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On the Dunes

Mack Bucki | September 9, 2022
Mack Bucki

Hello! 3/c Mack Bucki, at your service!

After a three-month-long hiatus, I have decided to make my return (not like I had a choice). Yet, my summer wasn’t spent poolside or tanning on the beach; instead, I had Coast Guard things to do. The first of those things was embarking on a five-week-long voyage on EAGLE. Although our vessel was headed for Miami, the journey there was far from glamorous. The living corridors were tight and at times lacked AC, meal times were a quick “eat and go”, and a treadmill was nowhere to be seen. It was tough to not see land for several days at a time, but it was an opportunity I wound up being thankful for. For example, I would have never had the chance to climb up to the royal sails or dive deep into the Atlantic Ocean. Anyways, it went by in the blink of an eye. We reached our final destination of Galveston, TX and made preparations to start our next phase of the summer.

So, not even twenty-four hours later, I was on my way to Nags Head, NC. A seaman picked me up from the Norfolk Airport around midnight. Station Oregon Inlet was in the exact opposite of the tourist-laden beaches of the Outer Banks. It was located next to a jetty on the remote Pea Island sandbar. A training department misstep meant that I would be the lone cadet at my station; however, I wasn’t upset. After spending weeks cooped up in a rack the size of a coffin, a little bit of space was exactly what I needed. It wasn’t long until I grew to love the small, hole-in-the-wall station I had been assigned to. The crew helped introduce me to the area and taught me how to stand radio guard. My favorite part was riding along in the MLB to conduct a helicopter training with Elizabeth City.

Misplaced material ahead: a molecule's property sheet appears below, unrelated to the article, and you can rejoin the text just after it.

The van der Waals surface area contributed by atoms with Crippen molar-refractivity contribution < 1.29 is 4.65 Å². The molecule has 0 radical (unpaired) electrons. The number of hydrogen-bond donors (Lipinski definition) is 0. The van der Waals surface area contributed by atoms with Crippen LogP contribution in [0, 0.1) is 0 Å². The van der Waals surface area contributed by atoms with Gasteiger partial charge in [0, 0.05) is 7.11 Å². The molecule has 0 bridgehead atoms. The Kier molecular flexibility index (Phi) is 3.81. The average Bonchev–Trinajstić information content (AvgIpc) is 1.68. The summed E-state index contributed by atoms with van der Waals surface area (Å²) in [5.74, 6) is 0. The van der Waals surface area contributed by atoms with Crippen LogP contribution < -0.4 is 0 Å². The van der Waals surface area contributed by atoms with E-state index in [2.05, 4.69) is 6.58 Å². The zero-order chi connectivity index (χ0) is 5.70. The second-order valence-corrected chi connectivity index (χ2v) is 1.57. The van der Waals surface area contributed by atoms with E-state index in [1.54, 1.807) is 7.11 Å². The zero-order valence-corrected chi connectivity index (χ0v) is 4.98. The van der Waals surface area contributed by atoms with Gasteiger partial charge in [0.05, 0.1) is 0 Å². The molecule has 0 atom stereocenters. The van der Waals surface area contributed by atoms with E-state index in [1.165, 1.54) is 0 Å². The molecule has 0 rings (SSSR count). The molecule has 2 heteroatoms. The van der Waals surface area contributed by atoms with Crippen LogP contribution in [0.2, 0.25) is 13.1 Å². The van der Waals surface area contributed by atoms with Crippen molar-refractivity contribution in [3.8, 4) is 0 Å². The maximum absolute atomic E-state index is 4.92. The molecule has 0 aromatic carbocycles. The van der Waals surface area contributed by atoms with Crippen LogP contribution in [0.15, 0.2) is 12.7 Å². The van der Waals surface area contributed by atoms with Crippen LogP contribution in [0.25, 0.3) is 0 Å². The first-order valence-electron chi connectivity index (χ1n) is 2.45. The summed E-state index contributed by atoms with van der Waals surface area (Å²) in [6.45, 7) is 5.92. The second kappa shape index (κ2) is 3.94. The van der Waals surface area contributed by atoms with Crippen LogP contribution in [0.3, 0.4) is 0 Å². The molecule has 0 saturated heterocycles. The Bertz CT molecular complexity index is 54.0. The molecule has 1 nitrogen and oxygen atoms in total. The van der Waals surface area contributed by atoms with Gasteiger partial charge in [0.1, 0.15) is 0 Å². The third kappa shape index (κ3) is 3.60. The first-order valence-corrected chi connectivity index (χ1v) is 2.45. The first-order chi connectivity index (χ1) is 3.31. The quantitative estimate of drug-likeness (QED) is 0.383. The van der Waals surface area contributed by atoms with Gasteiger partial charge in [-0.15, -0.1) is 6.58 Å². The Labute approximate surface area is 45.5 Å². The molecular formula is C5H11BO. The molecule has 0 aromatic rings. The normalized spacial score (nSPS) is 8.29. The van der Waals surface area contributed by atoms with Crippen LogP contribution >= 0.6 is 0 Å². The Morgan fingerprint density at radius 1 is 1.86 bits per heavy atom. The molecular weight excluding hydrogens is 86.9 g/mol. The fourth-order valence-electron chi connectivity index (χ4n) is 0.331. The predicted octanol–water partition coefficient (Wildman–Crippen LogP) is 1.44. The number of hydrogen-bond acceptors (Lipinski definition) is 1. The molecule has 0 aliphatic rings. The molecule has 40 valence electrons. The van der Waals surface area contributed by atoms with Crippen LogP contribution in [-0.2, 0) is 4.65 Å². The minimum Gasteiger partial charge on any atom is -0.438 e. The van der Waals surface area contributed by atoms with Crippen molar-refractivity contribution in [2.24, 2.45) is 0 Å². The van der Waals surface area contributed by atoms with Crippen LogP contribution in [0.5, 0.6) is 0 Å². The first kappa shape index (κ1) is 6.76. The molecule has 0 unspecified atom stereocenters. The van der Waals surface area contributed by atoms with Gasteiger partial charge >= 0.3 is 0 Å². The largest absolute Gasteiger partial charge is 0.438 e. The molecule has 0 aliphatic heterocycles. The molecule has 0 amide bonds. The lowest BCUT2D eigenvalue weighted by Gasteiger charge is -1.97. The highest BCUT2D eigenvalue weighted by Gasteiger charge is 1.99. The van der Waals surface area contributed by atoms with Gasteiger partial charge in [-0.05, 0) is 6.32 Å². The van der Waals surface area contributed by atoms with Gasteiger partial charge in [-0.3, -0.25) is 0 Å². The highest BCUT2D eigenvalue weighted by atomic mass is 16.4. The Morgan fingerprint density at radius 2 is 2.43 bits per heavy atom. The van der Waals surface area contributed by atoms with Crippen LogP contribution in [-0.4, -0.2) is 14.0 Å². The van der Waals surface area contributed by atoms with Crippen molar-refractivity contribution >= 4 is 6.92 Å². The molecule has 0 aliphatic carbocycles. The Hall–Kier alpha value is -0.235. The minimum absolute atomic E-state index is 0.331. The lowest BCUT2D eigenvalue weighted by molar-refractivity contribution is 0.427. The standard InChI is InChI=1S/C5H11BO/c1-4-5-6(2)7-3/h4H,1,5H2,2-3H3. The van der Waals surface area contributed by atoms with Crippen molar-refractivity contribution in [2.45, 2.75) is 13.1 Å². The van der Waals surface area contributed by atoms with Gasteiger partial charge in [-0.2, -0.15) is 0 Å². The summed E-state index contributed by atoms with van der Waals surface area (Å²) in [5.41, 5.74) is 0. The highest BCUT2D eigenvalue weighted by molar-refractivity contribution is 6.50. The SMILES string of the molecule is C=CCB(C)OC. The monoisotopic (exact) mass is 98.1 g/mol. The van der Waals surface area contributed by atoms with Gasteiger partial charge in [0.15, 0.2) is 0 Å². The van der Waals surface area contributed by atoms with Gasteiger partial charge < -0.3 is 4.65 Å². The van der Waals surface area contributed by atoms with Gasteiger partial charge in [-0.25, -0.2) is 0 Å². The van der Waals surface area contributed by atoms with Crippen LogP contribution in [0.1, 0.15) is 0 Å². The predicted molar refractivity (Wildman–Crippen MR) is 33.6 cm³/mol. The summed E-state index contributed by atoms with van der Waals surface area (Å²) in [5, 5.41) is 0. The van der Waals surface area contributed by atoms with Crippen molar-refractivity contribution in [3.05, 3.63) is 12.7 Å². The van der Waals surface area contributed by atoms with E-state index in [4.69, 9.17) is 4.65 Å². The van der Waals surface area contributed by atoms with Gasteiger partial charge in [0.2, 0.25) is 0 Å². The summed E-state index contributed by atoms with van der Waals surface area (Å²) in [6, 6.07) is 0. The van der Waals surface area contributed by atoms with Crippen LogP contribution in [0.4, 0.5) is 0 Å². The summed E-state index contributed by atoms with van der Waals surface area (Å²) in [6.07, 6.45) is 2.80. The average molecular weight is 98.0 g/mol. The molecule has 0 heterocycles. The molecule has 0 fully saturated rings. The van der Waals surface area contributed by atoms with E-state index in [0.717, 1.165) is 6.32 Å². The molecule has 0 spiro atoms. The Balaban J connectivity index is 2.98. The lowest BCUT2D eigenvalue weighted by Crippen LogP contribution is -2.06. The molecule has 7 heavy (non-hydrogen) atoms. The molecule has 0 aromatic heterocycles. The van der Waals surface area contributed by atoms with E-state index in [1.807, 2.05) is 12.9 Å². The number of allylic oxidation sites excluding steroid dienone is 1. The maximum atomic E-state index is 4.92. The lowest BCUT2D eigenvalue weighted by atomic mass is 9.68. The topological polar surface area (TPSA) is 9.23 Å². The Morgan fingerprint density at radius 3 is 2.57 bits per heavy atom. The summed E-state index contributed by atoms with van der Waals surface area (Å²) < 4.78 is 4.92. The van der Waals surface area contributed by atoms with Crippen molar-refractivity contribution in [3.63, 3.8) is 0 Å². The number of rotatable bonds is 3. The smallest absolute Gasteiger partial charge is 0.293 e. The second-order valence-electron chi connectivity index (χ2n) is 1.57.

The area’s Coast Guard history was also fascinating to me. Decades ago, just a mile down the coastline, Richard Etheridge had taken post as the first African American officer. A short, ten-minute drive south would bring you to Chicamacomico, where a historic North Carolina rescue was made on the water. America’s First Colony (Roanoke) was just a stone’s throw away. After a long day of standing watch, I loved to explore Jockey’s Ridge State Park. The site is known for its giant, sloping sand dunes. Like OBX’s own miniature Sahara Desert! On weekends, they offer hang-gliding lessons and tourists gather to fly their neon-colored kites.

My time with the enlisted side of our Coast Guard was well spent. Even though I wished that I had another cadet there to share the experience with my stay at Station Oregon Inlet was worth the hours of work in the watch office. It helped me recognize the diversity of our Coast Guard’s units. I will always cherish the memories made at that tiny baby-blue building located off the world’s greatest sandbar.

See you in September!

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